Stacy Burrell, who has been at the store for 18 years, wasn’t sure whether she’ll get a raise, but she expects that her pay band will be adjusted. Because she’s at the top end of her pay band, she said, her pay probably will go up. But she said that even if it doesn’t, she’s happy for co-workers who will get a raise.

“I have a hard time talking about it and not getting emotional,” she said, noting that many employees who get minimum wage have been working outside during the harsh winter.

She’s also happy about an effort by the company to set up career paths for employees potentially to work as salaried store managers instead of for hourly pay, but said she thinks the company does a good job of recognizing workers who perform well and promoting them.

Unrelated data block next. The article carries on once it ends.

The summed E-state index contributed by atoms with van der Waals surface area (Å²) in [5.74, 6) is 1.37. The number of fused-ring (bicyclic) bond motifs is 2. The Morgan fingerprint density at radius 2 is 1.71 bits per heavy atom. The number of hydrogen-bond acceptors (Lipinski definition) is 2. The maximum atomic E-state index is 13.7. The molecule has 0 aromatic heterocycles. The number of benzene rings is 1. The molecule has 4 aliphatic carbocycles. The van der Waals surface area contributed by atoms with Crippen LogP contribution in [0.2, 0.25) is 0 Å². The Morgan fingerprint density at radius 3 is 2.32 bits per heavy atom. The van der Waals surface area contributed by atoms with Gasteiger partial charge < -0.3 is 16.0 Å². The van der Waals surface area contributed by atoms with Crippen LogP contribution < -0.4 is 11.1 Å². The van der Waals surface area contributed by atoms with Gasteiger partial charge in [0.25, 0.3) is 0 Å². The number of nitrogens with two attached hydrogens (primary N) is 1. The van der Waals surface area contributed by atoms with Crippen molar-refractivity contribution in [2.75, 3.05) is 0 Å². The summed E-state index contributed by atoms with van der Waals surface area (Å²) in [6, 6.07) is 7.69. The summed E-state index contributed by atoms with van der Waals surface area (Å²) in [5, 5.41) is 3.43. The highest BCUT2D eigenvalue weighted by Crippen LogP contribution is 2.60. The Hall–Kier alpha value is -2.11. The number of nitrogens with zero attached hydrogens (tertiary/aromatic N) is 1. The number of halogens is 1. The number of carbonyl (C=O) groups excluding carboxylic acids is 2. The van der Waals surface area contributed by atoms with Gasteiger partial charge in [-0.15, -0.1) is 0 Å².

Tom Bailey, a Wal-Mart trainer, said it’s been fun to tell new employees that they’ll be paid at least $9 an hour in a little over a month, but he also pointed out that few jobs at the stores pay minimum wage — stockers, who are in charge of corralling shopping carts in the parking lot; the greeters at the front of the store; and daytime maintenance people, who are responsible for cleaning up spills and some maintenance work.

Bailey said few of those employees stay in those jobs long before they get more training and start working as cashiers or in other positions.

Sue Mondor, the manager of the lawn and garden department, said the pay raise will boost morale at the store “and it will get people to stay longer.”

“I think this is a wonderful place to work,” said Mondor, of Scarborough, who has been at the store for 12 years.